More precisely, Article 168ter (3) of the LITL sets out a primary rule and a secondary (or defensive) rule for the neutralization of mismatch outcomes. This mechanism should prevent that more than one country applies the hybrid mismatch rules to the same arrangement and also avoids double taxation.
According to the primary rule, the deduction of a payment is denied to the extent that it is not included in the taxable income of the recipient or is also deductible in the counterparty jurisdiction. When the primary rule is not applied, the counterparty jurisdiction may apply a defensive rule, requiring the deductible payment to be included in the income or denying the duplicate deduction depending on the nature of the mismatch.
When a hybrid mismatch involves a third state, ATAD 2 places the responsibility to neutralize the effects of hybrid mismatches, including imported hybrid mismatches, on the EU member states.
Imported hybrid mismatches shift the effect of a hybrid mismatch between parties in third countries (be it intra-group or structured arrangements) into the jurisdiction of EU member states through the use of a non-hybrid instrument (see Final Report on BEPS Action 2, p. 83).
To counter such imported mismatches, Article 168ter (3) No. 3 of the LITL provides that payments are not deductible for tax purposes to the extent that such payments directly or indirectly fund deductible expenditure giving rise to a hybrid mismatch through a transaction or a series of transactions between associated enterprises or entered into as part of a structured arrangement.
When a Luxembourg corporate taxpayer is deemed to be resident for tax purposes in one or more foreign jurisdictions, payments, expenses or losses that are also deductible in the other jurisdiction(s) should not be tax deductible in Luxembourg to the extent that such other jurisdiction(s) allow(s) such payments, expenses or losses to be set off against income that is not dual inclusion income (Article 168ter (4) of the LITL). However, tax residency mismatches should hardly ever occur in Luxembourg, as tax treaties concluded by Luxembourg eliminate tax residency mismatches through the tie-breaker rule.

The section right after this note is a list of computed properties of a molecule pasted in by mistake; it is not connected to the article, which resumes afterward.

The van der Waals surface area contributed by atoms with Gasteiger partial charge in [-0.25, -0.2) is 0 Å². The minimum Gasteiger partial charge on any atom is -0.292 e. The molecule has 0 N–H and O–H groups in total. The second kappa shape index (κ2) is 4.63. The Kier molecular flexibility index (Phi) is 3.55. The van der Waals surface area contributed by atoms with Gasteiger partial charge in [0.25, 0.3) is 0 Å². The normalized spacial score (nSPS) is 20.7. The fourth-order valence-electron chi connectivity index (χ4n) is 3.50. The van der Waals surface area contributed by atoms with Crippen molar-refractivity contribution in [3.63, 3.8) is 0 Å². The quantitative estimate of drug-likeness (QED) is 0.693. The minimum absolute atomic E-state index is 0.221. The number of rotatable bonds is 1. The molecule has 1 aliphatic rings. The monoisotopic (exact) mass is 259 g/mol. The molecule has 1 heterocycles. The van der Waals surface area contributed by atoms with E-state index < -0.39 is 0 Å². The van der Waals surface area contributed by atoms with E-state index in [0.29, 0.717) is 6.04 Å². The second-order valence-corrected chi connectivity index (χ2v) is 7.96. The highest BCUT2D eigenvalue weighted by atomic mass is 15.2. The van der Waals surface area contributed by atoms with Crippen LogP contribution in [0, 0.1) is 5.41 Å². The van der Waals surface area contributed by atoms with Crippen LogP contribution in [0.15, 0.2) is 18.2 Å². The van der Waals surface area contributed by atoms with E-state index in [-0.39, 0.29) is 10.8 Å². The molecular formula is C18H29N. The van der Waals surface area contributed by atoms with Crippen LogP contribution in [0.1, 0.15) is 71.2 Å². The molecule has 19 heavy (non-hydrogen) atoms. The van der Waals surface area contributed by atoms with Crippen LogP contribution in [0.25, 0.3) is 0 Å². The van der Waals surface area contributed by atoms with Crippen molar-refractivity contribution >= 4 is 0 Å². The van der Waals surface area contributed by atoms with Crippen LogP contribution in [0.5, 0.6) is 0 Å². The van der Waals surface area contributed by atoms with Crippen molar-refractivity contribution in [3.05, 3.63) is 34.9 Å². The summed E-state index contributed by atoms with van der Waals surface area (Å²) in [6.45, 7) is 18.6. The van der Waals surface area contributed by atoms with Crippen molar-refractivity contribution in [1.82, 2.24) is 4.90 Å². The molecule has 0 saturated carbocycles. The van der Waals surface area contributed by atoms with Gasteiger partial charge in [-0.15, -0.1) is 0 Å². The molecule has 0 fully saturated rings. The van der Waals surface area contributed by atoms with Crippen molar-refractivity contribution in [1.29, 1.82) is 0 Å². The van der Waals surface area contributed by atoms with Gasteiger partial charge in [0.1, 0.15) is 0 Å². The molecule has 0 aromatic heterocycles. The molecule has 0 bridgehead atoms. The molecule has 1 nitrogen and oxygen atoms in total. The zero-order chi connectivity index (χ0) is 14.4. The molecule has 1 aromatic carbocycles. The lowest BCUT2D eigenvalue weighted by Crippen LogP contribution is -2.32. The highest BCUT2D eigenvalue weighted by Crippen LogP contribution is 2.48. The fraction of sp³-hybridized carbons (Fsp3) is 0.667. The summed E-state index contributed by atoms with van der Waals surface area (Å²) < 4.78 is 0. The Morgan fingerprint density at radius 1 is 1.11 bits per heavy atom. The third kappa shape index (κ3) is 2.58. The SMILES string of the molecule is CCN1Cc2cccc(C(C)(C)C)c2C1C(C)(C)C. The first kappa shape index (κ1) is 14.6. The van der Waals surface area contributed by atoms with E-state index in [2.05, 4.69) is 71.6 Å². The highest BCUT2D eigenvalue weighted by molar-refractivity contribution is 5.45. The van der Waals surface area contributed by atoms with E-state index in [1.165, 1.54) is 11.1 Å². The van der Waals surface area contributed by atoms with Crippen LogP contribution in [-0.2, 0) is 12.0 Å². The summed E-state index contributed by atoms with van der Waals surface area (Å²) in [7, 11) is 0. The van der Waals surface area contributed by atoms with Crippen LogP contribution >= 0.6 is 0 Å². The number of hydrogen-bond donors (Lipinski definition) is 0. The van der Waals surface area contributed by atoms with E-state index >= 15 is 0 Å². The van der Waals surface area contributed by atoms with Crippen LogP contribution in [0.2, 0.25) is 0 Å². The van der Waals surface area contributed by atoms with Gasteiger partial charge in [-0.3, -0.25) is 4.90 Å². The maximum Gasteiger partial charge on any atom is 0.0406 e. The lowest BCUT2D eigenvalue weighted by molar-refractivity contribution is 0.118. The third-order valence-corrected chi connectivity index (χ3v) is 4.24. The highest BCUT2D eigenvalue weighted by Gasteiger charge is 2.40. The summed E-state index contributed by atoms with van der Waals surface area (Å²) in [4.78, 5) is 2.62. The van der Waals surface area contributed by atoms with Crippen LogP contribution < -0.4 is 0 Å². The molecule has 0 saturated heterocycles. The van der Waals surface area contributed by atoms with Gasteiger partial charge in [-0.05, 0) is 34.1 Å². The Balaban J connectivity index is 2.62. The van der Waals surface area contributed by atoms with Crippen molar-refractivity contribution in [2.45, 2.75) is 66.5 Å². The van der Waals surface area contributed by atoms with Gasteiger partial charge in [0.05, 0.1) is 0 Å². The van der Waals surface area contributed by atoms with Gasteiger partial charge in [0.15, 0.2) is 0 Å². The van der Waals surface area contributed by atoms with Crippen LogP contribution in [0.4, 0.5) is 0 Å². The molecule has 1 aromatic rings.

To the extent that a hybrid transfer is designed to produce a relief for tax withheld at source on a payment derived from a financial instrument, with the relief being available for more than one of the parties involved, the draft law also limits the benefit of such relief in proportion to the net taxable income regarding such payment.
The adjustment should, however, be no more than what is necessary to neutralize the hybrid mismatch and not result in economic double taxation (see, for example, Final Report on BEPS Action 2, p. 59, No. 155; p. 72, No. 200). When, for example, the payee jurisdiction only provides taxpayers with a partial exemption or a reduced rate on a payment under a hybrid financial instrument, the amount of the deduction that is denied should generally be no more than the amount of mismatch in tax outcomes between the payer and the payee jurisdiction (see Final Report on BEPS Action 2, p. 31, No. 43).
Burden of Proof
According to Article 168ter (6) of the LITL, the taxpayer has the burden of proof that the hybrid mismatch rules are not applicable. Taxpayers must, upon request, provide the tax authorities with a statement of the issuer of the financial instrument or any other relevant element such as a tax return, a tax certificate or any document issued by the foreign tax authorities in order to demonstrate that the hybrid mismatch rules provided under Article 168ter (3)–(5) of the LITL are not applicable.
The commentary to the draft law specifies that taxpayers need to produce reasonable evidence that allows the tax authorities to verify whether the hybrid mismatch rules apply. With regard to the elements of foreign tax treatment of potential hybrid mismatches, taxpayers have to provide comprehensive, objective and verifiable information.
To Sum Up
From 2020, Luxembourg will implement the comprehensive hybrid mismatch rules provided under ATAD 2 that extend the scope of the existing hybrid mismatch rules to hybrid mismatches involving third states and, in addition, include a reverse hybrid mismatch rule which may apply as from 2022.
However, Luxembourg made the right choices, adopting all available implementation options which limit the scope of the new rules for the benefit of Luxembourg taxpayers and avoid unintended collateral damage for the Luxembourg fund industry.
The hybrid mismatch rules are characterized by an extreme complexity which requires a good understanding of the overall investment structure and the foreign tax treatment of payments, entities, financial instruments, etc. Given that the burden of proof regarding the non-application of the hybrid mismatch rules is on the taxpayer, a hybrid mismatch analysis will necessarily become an integral part of each and every tax analysis.
With only a few months left in 2019 before the new hybrid mismatch rules enter into force, taxpayers have to analyze existing investment structures in order to detect potential hybrid mismatches and to implement, where necessary, structure alignments before year-end. Ultimately, the complexity of the hybrid mismatch rules may also be an opportunity to manage their impact in practice.
Oliver R. Hoor is a Tax Partner (Head of Transfer Pricing and the German Desk) with ATOZ Tax Advisers (Taxand Luxembourg).
The author may be contacted at: email@example.com
The author wishes to thank Samantha Schmitz (Chief Knowledge Officer) for her assistance.
This column does not necessarily reflect the opinion of The Bureau of National Affairs, Inc. or its owners